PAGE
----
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PLoS One. 2013;8(2):e57445. doi: 10.1371/journal.pone.0057445. Epub 2013 Feb 20.

Vigabatrin inhibits seizures and mTOR pathway activation in a mouse model of tuberous sclerosis complex.

Author information

1
Department of Neurology and the Hope Center for Neurological Disorders, Washington University School of Medicine, St. Louis, Missouri, United States of America.

Abstract

Epilepsy is a common neurological disorder and cause of significant morbidity and mortality. Although antiseizure medication is the first-line treatment for epilepsy, currently available medications are ineffective in a significant percentage of patients and have not clearly been demonstrated to have disease-specific effects for epilepsy. While seizures are usually intractable to medication in tuberous sclerosis complex (TSC), a common genetic cause of epilepsy, vigabatrin appears to have unique efficacy for epilepsy in TSC. While vigabatrin increases gamma-aminobutyric acid (GABA) levels, the precise mechanism of action of vigabatrin in TSC is not known. In this study, we investigated the effects of vigabatrin on epilepsy in a knock-out mouse model of TSC and tested the novel hypothesis that vigabatrin inhibits the mammalian target of rapamycin (mTOR) pathway, a key signaling pathway that is dysregulated in TSC. We found that vigabatrin caused a modest increase in brain GABA levels and inhibited seizures in the mouse model of TSC. Furthermore, vigabatrin partially inhibited mTOR pathway activity and glial proliferation in the knock-out mice in vivo, as well as reduced mTOR pathway activation in cultured astrocytes from both knock-out and control mice. This study identifies a potential novel mechanism of action of an antiseizure medication involving the mTOR pathway, which may account for the unique efficacy of this drug for a genetic epilepsy.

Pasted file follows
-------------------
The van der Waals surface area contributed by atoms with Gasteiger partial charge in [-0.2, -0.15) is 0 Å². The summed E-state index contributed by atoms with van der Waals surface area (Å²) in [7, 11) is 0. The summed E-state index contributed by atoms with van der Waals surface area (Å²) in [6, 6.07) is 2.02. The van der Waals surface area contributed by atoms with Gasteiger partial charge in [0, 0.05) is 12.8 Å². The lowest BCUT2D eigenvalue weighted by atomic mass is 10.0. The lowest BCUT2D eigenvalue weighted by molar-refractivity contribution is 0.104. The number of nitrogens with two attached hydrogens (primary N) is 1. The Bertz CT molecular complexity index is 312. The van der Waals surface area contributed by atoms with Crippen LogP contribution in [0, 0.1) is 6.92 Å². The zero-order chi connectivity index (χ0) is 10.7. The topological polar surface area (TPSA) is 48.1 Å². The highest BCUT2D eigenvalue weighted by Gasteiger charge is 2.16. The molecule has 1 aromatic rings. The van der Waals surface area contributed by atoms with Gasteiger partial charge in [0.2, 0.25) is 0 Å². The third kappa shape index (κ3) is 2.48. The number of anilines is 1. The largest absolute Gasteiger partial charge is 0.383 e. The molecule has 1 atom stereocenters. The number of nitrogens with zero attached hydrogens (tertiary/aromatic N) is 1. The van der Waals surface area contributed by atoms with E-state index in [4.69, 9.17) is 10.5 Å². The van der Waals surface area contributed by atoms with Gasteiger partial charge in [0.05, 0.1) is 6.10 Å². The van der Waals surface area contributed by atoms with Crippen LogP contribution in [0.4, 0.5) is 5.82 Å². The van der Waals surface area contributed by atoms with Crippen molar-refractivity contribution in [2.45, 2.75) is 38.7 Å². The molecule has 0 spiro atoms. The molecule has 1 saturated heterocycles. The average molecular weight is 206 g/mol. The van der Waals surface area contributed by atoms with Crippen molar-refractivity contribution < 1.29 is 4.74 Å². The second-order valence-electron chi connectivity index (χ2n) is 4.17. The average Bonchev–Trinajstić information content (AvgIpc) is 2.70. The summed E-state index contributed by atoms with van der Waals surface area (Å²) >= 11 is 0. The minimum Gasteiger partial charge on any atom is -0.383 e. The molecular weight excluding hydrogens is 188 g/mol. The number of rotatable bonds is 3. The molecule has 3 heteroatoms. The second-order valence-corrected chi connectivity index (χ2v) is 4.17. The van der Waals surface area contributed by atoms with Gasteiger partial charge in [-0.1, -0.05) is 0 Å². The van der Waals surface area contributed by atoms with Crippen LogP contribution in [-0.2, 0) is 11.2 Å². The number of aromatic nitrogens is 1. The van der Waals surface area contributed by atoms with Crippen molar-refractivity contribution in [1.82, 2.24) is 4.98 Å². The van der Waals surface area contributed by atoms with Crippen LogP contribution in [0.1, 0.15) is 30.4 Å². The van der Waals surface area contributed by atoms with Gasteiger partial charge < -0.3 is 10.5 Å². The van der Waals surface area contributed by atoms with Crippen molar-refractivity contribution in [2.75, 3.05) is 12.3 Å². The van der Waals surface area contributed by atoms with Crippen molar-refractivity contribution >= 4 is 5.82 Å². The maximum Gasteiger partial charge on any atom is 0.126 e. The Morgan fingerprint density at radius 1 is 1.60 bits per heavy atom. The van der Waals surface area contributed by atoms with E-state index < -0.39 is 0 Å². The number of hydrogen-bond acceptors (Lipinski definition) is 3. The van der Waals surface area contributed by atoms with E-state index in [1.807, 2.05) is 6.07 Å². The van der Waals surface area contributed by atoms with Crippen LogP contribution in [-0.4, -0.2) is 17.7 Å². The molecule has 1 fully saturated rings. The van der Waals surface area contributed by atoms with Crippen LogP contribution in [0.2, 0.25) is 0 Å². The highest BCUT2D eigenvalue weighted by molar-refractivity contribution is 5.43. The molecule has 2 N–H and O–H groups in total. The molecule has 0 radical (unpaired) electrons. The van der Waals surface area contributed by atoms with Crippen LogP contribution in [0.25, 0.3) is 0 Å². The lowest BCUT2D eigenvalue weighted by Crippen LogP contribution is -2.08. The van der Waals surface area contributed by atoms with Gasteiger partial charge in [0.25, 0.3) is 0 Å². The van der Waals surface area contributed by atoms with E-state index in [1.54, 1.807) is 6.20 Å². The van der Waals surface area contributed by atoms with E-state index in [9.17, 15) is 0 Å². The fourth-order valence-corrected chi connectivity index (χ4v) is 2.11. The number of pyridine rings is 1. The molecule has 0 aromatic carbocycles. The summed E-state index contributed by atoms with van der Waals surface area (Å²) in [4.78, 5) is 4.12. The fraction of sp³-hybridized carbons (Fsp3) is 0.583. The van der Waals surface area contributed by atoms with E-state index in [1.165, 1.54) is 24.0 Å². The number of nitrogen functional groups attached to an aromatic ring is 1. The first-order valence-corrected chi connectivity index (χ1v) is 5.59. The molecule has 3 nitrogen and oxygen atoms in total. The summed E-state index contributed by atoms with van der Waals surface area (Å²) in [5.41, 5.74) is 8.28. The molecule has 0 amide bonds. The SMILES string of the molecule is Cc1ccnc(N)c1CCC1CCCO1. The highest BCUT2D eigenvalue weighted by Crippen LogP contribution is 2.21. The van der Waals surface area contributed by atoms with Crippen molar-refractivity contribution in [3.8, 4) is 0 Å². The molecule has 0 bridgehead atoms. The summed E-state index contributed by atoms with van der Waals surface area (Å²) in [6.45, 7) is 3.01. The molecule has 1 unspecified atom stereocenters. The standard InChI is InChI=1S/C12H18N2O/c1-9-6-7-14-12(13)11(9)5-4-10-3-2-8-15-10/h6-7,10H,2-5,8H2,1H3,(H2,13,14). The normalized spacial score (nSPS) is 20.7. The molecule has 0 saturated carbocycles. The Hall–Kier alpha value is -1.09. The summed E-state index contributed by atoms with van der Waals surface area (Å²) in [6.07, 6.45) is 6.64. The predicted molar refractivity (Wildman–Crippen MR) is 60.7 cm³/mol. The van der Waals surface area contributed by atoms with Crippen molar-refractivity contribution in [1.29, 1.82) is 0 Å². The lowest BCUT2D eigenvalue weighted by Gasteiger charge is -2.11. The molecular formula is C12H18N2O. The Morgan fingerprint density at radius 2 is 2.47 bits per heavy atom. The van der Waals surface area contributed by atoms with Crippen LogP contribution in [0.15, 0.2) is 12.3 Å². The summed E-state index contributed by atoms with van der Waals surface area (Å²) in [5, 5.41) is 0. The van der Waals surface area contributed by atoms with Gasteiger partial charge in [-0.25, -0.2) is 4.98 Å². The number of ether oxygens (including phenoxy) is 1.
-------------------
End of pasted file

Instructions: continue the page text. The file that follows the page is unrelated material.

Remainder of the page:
PMID:
23437388
PMCID:
PMC3577710
DOI:
10.1371/journal.pone.0057445
[Indexed for MEDLINE]
Free PMC Article

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